The ONS in the UK states that there are now roughly 4.8 million people in self-employment. This means that 15.1% of the labour force are now working in self employment in the UK.
“The rapid growth of self-employment has been a pronounced feature of the UK labour market in recent years. The number of self-employed increased from 3.3 million people (12.0% of the labour force) in 2001 to 4.8 million (15.1% of the labour force) in 2017. Recent studies of this phenomenon have examined the characteristics of the self-employed (for example, Amankwah and Wales (2016), Tomlinson and Corlett (2017)) but have largely sidestepped the income of the self-employed.
How to Become a freelancer
If you are an expert in your industry or a recent graduate, becoming a freelancer will enable you to have a better work life balance and will put you in control of your career.
Many people decide to become freelancers as they can follow their passion with their work. Freelance Photography, Freelance writers, or Freelancing online is become increasingly common now.
Going freelance is often seen as a risky option to a 9-5 job, but for many people, once they have started the freelance route they will never go back. Working on your own schedule doing something that you enjoy doing is always going to be the best choice for those who need flexibility in their working schedule.
Are you thinking of going freelance? We have put together a checklist for people thinking of going freelance.
1. Maintain Discipline at all times
In order to become a successful freelancer you will need to discipline yourself. In everyday 9-5 jobs you are told what to do by your boss and your company. With freelance work you don’t have anyone doing that. At first this may seem like a dream, but you need to remember that you are more at risk in the early years of freelancing and you need to be giving your work 110% more that your old day job.
2. Get clients and how to get them
It sounds obvious, but if you are considering going freelance right now, do you have any clients lined up? If the answer is “no”, then you need to start thinking about getting some!
Part of the process of being a freelancer is the process of finding your own clients.
How do I find my clients?
In an ideal situation you would leave your job with a contract of some sort with a client prepared for when you become freelance. This scenario however isn’t always the case and it can be tricky to find clients. A lot of freelancers use sites such as Linkedin
to manually find clients or decision makers. Linkedin can be an incredibly useful tool for finding potential clients, but it also is worth looking at other professional sites as there may be less competition.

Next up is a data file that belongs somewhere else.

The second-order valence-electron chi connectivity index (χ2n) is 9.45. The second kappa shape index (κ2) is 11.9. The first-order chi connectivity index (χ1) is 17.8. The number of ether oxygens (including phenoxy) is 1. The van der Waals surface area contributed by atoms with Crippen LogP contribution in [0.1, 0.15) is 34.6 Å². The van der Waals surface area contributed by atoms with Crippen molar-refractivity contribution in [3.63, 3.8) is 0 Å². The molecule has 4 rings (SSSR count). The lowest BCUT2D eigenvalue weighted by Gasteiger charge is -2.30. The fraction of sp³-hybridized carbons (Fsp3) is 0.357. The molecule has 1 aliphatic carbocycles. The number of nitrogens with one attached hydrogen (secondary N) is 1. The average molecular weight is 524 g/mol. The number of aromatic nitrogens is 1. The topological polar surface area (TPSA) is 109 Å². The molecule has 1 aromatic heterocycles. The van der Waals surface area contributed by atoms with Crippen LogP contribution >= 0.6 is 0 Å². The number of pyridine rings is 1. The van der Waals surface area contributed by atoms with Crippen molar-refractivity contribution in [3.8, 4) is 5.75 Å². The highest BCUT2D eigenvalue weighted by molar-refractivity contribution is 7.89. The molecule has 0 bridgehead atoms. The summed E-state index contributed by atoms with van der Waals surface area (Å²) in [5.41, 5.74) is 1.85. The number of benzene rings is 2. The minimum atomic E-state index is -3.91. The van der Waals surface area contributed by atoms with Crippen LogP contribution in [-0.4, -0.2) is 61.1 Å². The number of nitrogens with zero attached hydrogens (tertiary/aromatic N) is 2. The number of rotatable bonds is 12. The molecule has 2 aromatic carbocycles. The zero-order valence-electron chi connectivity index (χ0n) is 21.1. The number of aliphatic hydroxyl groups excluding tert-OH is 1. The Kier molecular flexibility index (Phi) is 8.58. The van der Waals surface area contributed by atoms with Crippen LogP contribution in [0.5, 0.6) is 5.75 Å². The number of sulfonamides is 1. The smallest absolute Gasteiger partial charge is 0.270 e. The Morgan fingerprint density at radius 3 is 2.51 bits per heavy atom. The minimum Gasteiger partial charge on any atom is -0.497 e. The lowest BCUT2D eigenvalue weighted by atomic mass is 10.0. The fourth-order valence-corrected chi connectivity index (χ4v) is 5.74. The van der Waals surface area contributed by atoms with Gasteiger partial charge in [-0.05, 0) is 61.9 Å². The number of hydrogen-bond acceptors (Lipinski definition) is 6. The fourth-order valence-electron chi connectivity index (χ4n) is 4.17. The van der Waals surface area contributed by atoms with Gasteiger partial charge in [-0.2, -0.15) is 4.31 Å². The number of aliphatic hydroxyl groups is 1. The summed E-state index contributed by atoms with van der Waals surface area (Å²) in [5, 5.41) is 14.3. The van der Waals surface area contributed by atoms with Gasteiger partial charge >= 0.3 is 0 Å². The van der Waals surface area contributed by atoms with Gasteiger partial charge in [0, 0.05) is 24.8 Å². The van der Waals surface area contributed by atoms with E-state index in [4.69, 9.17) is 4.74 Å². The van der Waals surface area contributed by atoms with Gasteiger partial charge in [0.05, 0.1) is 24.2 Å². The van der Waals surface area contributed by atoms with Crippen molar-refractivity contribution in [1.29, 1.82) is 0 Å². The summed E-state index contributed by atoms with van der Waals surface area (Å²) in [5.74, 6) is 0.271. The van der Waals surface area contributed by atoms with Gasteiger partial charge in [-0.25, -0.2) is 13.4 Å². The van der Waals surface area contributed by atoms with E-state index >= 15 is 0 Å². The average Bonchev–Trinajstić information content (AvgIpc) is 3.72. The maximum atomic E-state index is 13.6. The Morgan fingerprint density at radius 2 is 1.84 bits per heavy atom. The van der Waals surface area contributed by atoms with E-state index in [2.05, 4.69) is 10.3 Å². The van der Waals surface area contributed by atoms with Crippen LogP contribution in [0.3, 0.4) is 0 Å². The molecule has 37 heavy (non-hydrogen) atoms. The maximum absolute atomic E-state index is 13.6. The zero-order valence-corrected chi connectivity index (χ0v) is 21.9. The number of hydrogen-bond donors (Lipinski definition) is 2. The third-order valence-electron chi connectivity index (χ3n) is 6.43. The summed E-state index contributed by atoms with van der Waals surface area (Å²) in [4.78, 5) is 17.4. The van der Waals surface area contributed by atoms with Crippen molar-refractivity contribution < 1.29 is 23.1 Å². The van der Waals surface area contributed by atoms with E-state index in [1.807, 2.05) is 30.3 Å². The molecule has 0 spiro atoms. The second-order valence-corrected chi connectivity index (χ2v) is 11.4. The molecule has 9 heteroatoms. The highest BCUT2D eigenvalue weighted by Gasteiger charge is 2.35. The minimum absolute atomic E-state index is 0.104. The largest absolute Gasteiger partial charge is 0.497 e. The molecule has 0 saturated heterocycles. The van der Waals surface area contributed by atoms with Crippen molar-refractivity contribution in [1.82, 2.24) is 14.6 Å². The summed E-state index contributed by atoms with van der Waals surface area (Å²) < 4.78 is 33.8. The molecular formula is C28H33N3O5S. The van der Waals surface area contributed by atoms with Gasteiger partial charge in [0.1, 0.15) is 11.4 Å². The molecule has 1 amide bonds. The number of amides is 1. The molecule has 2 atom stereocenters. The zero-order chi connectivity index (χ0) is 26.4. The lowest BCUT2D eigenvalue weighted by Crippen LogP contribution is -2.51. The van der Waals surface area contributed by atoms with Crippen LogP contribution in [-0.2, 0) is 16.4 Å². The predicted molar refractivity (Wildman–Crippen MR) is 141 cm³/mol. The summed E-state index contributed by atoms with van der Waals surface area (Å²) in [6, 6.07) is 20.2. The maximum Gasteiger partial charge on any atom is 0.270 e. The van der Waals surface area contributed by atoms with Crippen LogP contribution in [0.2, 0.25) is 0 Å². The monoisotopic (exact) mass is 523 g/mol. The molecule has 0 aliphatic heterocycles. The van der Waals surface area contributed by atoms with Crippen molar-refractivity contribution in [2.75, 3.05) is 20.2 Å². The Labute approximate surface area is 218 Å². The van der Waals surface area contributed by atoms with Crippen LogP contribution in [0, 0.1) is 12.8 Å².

Luckily there are many freelance sites now available that now enable you to get clients very quickly.
The best freelancer sites will be listed below.
Other ways to get Clients
i) P2P recommendations and word of mouth
If other people hear from your existing clients that you are a great person to work with you are likely to get recommended for more work. Personal recommendations are very important for local businesses. If you are creating great work for your existing clients, then you are likely to win more clients through personal recommendations.
ii) Market yourself professionally online
Do you have a website? Do you have social media accounts? Are they up to date? These are the types of questions that you should be asking yourself when you take the steps to becoming a freelancer or self employed. You have to put yourself in your client’s shoes and understand that they will make decisions based on these aspects. Ensuring you have a portfolio of your work on your website is very important to give clients an idea of what services you can provide for them. These days a lot of people do their research through Google and
iii) Network in Person (Or via video call)
For 2020 it was hard to meet in person at all due to the global pandemic, but the flipside of this is that video calling has become a lot more common and now is considered part of normal business. Devices such as the Facebook Portal allow you to contact people on WebEx, Zoom and through other methods making it a catch-all solution for video calling. Ensure you are aware of the major video calling products and be available for a call on anyone of them, or why not be proactive and suggest a quick video call.
iii) Establish yourself as an expert
This comes with the marketing of yourself, whether this is through your website your social media, in person or all three. You need to establish yourself as an expert in the field otherwise clients will not take you seriously and will go to your competitors.
3. Register for Tax with HMRC
If you start working for yourself, you’re classed as a sole trader. This means you’re self-employed - even if you haven’t yet told HM Revenue and Customs (HMRC).
You will need to register with HMRC early on and is an essential part of going freelance. Luckily everything is easy to manage these days through the HMRC website. It pays to have all your documents for HMRC easy to access.
Registering as self employed
Insurance is definitely something to consider when you make the move to becoming a freelancer.